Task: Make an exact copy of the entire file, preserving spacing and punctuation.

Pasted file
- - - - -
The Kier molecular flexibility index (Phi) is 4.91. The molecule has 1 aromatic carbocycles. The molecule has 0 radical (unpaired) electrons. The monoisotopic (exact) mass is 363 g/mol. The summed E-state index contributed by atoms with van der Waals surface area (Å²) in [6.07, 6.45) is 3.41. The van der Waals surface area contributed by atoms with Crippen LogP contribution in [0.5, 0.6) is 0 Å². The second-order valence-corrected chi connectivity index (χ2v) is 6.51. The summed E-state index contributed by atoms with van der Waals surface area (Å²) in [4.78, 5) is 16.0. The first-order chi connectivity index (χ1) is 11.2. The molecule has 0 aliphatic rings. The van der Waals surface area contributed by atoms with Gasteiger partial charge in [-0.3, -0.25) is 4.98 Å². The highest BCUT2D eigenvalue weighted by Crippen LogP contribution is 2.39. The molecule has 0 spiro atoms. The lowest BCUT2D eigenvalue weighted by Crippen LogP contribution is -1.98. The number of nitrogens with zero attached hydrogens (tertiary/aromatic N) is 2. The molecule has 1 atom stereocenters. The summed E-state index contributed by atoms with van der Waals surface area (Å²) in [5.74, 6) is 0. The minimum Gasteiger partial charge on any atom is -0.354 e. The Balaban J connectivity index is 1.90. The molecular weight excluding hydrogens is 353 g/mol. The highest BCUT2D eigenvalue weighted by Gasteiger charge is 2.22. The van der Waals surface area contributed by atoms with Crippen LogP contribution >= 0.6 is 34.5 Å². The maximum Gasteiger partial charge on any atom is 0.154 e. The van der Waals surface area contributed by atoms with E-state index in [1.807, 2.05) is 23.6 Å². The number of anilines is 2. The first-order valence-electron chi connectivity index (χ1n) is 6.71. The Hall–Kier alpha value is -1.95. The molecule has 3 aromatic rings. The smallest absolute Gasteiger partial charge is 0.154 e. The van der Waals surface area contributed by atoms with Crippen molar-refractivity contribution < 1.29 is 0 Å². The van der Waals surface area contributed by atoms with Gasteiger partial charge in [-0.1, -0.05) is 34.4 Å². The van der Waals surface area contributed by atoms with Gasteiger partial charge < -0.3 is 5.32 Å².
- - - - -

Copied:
The Kier molecular flexibility index (Phi) is 4.91. The molecule has 1 aromatic carbocycles. The molecule has 0 radical (unpaired) electrons. The monoisotopic (exact) mass is 363 g/mol. The summed E-state index contributed by atoms with van der Waals surface area (Å²) in [6.07, 6.45) is 3.41. The van der Waals surface area contributed by atoms with Crippen LogP contribution in [0.5, 0.6) is 0 Å². The second-order valence-corrected chi connectivity index (χ2v) is 6.51. The summed E-state index contributed by atoms with van der Waals surface area (Å²) in [4.78, 5) is 16.0. The first-order chi connectivity index (χ1) is 11.2. The molecule has 0 aliphatic rings. The van der Waals surface area contributed by atoms with Gasteiger partial charge in [-0.3, -0.25) is 4.98 Å². The highest BCUT2D eigenvalue weighted by Crippen LogP contribution is 2.39. The molecule has 0 spiro atoms. The lowest BCUT2D eigenvalue weighted by Crippen LogP contribution is -1.98. The number of nitrogens with zero attached hydrogens (tertiary/aromatic N) is 2. The molecule has 1 atom stereocenters. The summed E-state index contributed by atoms with van der Waals surface area (Å²) in [5.74, 6) is 0. The minimum Gasteiger partial charge on any atom is -0.354 e. The Balaban J connectivity index is 1.90. The molecular weight excluding hydrogens is 353 g/mol. The highest BCUT2D eigenvalue weighted by Gasteiger charge is 2.22. The van der Waals surface area contributed by atoms with Crippen LogP contribution >= 0.6 is 34.5 Å². The maximum Gasteiger partial charge on any atom is 0.154 e. The van der Waals surface area contributed by atoms with E-state index in [1.807, 2.05) is 23.6 Å². The number of anilines is 2. The first-order valence-electron chi connectivity index (χ1n) is 6.71. The Hall–Kier alpha value is -1.95. The molecule has 3 aromatic rings. The smallest absolute Gasteiger partial charge is 0.154 e. The van der Waals surface area contributed by atoms with Crippen molar-refractivity contribution < 1.29 is 0 Å². The van der Waals surface area contributed by atoms with Gasteiger partial charge in [-0.1, -0.05) is 34.4 Å². The van der Waals surface area contributed by atoms with Gasteiger partial charge < -0.3 is 5.32 Å².